Presentation on theme: "Workbook 2 Part 1 - Filesystem Basic’s RH030 Linux Computing Essentials."— Presentation transcript:
Workbook 2 Part 1 - Filesystem Basic’s RH030 Linux Computing Essentials
Linux+ Guide to Linux Certification, 2e 2 Workbook 2 covers: Basic Understanding of the FSH The Linux Directory Structure Filesystem Navigation Commands Understanding the System Directories Managing Files & Directories Displaying the contents of files & directories Understanding the types of items in directories Understanding the different types of files Using Globbing, wildcards, metacharacters Editing Files will be covered next week.
Linux+ Guide to Linux Certification, 2e 3 FSH or Filesystem: Manages the storage and permissions of items in a hierarchical structure called the directory tree structure and allows the user access to items within this structure by using pathnames as their addresses. Root Directory/Sub-directories: 1st directory at the top level of the hierarchical filesystem structure always referred to using the / character. Pathname: The address which is used to identify where an item is logically located within the hierarchal filesystem structure. Absolute pathname: This type of pathname is determined from the root directory at the top of the hierarchal filesystem structure to a certain file or directory. Relative pathname: This type of pathname is determined from your current location in the hierarchical filesystem structure to a specific file or directory. Recall these terms:
Linux+ Guide to Linux Certification, 2e 4 System Directories Table 5-1: Linux directories defined by FHS
/etc holds the system configuration files There are many many configuration files. Such as the file to list what shells are available. This file is used to list the available shells in the system Absolute pathname is /etc/shells Which lists the absolute pathname to the available executable files which are used to run each shell. These are all stored in /bin It is common for the name of a shell to end in *sh. So their absolute pathname’s would be: /bin/*sh Bash = /bin/bash Bourne = /bin/sh Cshell = /bin/csh
Some really fundamental system configuration files – you should know. /etc/passwd This file is used to list the attributes of the accounts in the system /etc/group This file is used to list created groups within the system /etc/shadow This file is used to store the encrypted passwords within the system /etc/shells This file is used to tell the system what shells are available to it.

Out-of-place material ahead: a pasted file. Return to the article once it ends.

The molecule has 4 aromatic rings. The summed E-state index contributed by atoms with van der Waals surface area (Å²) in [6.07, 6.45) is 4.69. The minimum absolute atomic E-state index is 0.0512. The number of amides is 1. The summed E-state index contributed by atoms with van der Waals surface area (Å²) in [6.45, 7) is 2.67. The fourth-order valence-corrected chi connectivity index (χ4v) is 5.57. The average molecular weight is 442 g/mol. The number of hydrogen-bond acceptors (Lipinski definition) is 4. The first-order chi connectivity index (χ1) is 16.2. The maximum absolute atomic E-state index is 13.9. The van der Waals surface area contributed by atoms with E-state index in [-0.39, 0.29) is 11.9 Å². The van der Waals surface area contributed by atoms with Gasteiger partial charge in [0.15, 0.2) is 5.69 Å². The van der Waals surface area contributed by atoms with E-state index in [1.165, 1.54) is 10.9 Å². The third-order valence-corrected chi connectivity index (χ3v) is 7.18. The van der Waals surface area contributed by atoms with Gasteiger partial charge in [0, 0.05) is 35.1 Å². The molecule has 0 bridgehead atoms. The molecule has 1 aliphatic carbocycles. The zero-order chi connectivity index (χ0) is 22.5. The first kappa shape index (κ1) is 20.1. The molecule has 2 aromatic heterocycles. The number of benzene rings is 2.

Linux+ Guide to Linux Certification, 2e 7 Sometimes System Files are hidden. Configuration files are often hidden. Filenames that start with a. are hidden files. You can hide any file by renaming it with a. at the start. Or unhide it by removing the. Such as your local user bash startup initialization files …. ~/.bash_profile, ~/.bashrc
Linux+ Guide to Linux Certification, 2e 8 Filename Extensions Files on Linux do not have to use an extension But they are often used to denote their file type When used they are similar to windows & are used as identifiers. The extension is placed after the filename following a dot (.) Text configuration files often end in.conf Such as httpd.conf Data files commonly use extensions to identify their application. Executables do not commonly use an extension. But sometimes a command can put an extension onto their output. Such as winzip does with compression. Or they are sometimes used to identify how the system uses it.
Linux+ Guide to Linux Certification, 2e 9 Common Extensions Table 4-1: Common filename extensions
Linux+ Guide to Linux Certification, 2e 10 In a Linux system there are many different types of files Text files: Stores information in a readable ASCII text format Data files: Associated with a specific application program it’s specific format. Executable files: These are the Binary files which are used to run the commands and programs. Linked files: Like shortcuts a link just associates an item with another item. Well discuss these more later. Special device files: These represent the system devices within the /dev directory. Such as …. hd=ide hardrive tty=terminal
Linux+ Guide to Linux Certification, 2e 11 File Command Sometimes you need to discover the origins of a file. Because Linux does not follow the same pattern as Windows with the use a extensions you sometimes have to be able to identify for yourself what type of file you are working with. This is done with the file command. file /etc/passwd file /etc/passwd /bin/ls ~/dir1/coffees/beans file ~/class-files/* file./*
Linux+ Guide to Linux Certification, 2e 12 Locating Commands whatis command: used to display what this command does display 1 st line from the man pages. whereis command: Used to locate the binary, source and man pages for a command. which command: Used only for executable files Searches through the System Variable $PATH Lists directories on system where executable files are located Allows executable files to be run without specifying absolute or relative path
Linux+ Guide to Linux Certification, 2e 13 Viewing Directories ls command: Most commonly used options: ls – l : detailed display or long listing of items. ll command: Is the default Alias for ls -l ls – a : displays hidden files ls – F : used to identify types of items in the directory. ls – r : list in reverse ls – R : list contents of everything – even irectories ls – ld : detailed display of actual cwd not it’s contents.